A tipsheet for the would-be nominee
By Al Kamen,
It’s hard to imagine former congressman Barney Frank saying something shocking. After all, we’ve come to expect bluntness — frankness, if you will — from the Massachusetts Democrat.
But he drew a few audible gasps recently when he declared he wanted Massachusetts Gov. Deval Patrick to name him to temporarily fill the Senate seat that will be vacated when Sen. John Kerry becomes secretary of state. “Coach, put me in,” he pleaded last month during an appearance on MSNBC.
Such public campaigning for the Senate seat flouts the ironclad rules governing the behavior of those seeking political appointments and nominations. Chief among the code of conduct for would-be candidates for plum jobs is the edict “Thou shalt not appear to want the job.”
The key word there is “appear.”
“It’s like how people courted in the Victorian era, where you’re doing everything possible — in public — to show you’re not interested, while feverishly working behind the scenes to make it happen,” said Chris Lehane, a political consultant and former aide in the Bill Clinton White House.
And since plenty of jobs remain up for grabs in President Obama’s second term — from Cabinet secretaries to deputy undersecretaries to ambassadorships to spots on lowly advisory boards — the Loop figured it’s a good time to go over the rules of the road.
First, get those skeletons out of the closet pronto, says Tom Korologos , who shepherded many a nominee of Presidents Ronald Reagan and George Bush I through the thorny thicket to confirmation. It may sound risky, but if anyone from the White House or a surrogate comes sniffing around, immediately disclose anything in your past that might prove embarrassing to the president (or whoever is doing the appointing), he instructs. “As sure as God made little green apples, it’s all going to come out,” he said.
Then, once you’re on a list, it’s your public behavior that counts. Discretion isn’t just the better part of valor, experts say — it’s the whole thing. Lehane says it’s best to avoid talking to the press altogether (though it pains the Loop to pass on this advice).
Watch what you say, even to your friends. And watch what your spouse says. Don’t talk about getting the job.
And nix your own opinions. Cancel any public speaking engagements, or other events, that might put you at odds with your would-be new boss. Use any others to help out. It can’t hurt to run any upcoming TV appearances or speeches by the White House and ask if there’s anything you might emphasize that would be helpful to the president, Lehane advises. “Say you’re planning to describe him as a ‘unique combination of Abraham Lincoln, FDR and Mother Teresa,’ and to please let you know if they think you’ve understated it.” Subtle stuff.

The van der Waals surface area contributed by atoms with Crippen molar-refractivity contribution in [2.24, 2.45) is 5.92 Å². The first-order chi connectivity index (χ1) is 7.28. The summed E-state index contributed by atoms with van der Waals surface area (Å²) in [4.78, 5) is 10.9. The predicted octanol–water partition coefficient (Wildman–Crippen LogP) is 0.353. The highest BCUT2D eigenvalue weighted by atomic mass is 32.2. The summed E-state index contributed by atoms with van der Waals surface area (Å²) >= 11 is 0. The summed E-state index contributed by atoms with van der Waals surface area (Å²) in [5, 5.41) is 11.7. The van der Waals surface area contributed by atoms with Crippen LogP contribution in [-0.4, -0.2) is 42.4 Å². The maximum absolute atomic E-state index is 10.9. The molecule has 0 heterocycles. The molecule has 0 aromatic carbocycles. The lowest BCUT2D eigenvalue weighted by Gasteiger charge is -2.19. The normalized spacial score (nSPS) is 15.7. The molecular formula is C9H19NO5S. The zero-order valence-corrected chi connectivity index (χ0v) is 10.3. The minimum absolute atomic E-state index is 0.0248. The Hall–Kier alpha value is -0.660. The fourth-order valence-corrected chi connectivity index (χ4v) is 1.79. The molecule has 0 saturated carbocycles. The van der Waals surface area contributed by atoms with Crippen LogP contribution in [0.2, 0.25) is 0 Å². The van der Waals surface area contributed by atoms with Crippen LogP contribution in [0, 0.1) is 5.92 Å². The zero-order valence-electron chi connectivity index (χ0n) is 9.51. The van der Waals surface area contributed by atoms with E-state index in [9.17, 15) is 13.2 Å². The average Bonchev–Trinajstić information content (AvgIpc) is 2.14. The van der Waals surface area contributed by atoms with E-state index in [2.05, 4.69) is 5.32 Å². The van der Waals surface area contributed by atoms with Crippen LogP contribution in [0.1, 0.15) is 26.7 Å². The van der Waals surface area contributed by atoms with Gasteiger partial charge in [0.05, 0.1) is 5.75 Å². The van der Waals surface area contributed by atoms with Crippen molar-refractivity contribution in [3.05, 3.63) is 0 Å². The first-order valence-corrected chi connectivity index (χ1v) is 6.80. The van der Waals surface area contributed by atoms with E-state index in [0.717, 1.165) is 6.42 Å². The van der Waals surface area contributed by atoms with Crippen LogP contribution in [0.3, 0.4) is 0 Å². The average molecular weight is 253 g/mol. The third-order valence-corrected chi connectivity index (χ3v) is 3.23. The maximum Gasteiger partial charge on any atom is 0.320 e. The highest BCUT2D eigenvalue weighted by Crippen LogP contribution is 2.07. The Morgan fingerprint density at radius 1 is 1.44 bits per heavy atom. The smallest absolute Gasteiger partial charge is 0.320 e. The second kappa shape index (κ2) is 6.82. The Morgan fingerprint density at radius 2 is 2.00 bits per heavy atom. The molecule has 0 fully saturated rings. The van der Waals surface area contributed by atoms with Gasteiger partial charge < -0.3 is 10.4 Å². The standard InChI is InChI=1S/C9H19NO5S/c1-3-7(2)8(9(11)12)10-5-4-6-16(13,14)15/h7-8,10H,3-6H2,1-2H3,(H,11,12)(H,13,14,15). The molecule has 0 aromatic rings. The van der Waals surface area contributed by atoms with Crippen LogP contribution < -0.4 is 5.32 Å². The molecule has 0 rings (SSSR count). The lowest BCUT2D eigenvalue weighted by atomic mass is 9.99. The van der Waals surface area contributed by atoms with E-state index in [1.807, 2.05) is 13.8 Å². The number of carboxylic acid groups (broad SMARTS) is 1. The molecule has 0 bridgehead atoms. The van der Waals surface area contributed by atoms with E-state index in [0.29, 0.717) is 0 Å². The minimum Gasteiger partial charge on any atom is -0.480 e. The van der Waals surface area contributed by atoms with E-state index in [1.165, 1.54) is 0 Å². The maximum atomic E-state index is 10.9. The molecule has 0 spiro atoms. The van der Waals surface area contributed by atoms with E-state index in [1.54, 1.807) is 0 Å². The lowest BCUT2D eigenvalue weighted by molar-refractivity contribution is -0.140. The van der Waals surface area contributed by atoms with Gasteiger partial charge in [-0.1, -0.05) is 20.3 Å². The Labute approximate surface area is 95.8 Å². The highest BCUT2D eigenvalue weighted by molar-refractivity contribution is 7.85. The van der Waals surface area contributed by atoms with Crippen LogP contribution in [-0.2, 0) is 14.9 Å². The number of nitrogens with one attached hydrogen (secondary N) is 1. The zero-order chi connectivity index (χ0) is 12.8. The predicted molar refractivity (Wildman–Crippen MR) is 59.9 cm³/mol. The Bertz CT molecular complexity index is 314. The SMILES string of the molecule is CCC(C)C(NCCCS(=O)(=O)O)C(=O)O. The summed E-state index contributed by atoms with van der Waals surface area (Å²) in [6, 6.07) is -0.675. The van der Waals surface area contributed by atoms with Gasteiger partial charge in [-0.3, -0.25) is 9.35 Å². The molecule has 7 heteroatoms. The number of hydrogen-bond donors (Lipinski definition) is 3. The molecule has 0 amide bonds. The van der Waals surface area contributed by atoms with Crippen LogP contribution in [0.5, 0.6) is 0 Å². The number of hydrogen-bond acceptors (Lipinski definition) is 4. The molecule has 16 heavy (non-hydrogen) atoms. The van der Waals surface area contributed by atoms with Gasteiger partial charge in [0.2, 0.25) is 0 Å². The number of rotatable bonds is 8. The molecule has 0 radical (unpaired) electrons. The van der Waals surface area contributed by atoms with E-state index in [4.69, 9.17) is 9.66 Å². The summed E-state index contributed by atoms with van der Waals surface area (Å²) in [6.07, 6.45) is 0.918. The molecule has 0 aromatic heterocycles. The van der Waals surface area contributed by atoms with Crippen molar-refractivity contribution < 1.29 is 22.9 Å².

The trick is to enlist friends to do your dirty work. They can make calls to the president or to senior-level staff with whom they might have relationships, or to senators, if the job requires that chamber’s okay.
But play it cool, especially in this administration, cautions one former Clinton and current Obama appointee. Letting pals do the talking is the way to go, because even a whiff of publicly craving a spot is a no-go, the appointee says.
After all, the president is still known as “no-drama Obama.”
Kerry sets the table
Sen. John Kerry and wife Teresa Heinz Kerry — the ketchup heiress — have agreed to divest holdings in nearly 100 companies, including oil and weapons companies and Cenovus Energy, a Canadian company that would benefit from the proposed Keystone XL pipeline, the Boston Globe reported Wednesday.
The agreement with the State Department’s ethics office is to guard against possible conflicts of interest if, as expected, the Massachusetts Democrat is confirmed as secretary. (The department must approve or reject the pipeline because it crosses an international boundary.)
As secretary of state, Kerry would, of course, have much more to do with U.S. foreign policy than he does as a simple chairman of the Senate Foreign Relations Committee.
Meanwhile, Kerry not only did not chair the Benghazi hearing Wednesday with Secretary of State Hillary Rodham Clinton, he did not even attend it. Kerry’s confirmation hearing is set for Thursday.
On the AfPak front
Marc Grossman , former U.S. special representative for Afghanistan and Pakistan, is back at his job as a vice chairman of the Cohen Group, the powerhouse consulting firm.
Grossman, a career diplomat, former ambassador to Turkey and undersecretary of state for political affairs, returned to Foggy Bottom to take the AfPak job 22 months ago, shortly after diplomat Richard Holbrooke’s death in December 2010.
Grossman’s deputy, David Pearce, a former ambassador to Algeria who spent a year in Afghanistan as deputy to then-Ambassador Ryan Crocker, has taken over as acting special rep.
We’re hearing that secretary-designate John Kerry is likely to keep the special-rep position going until the transition in Afghanistan in December 2014.
With Emily Heil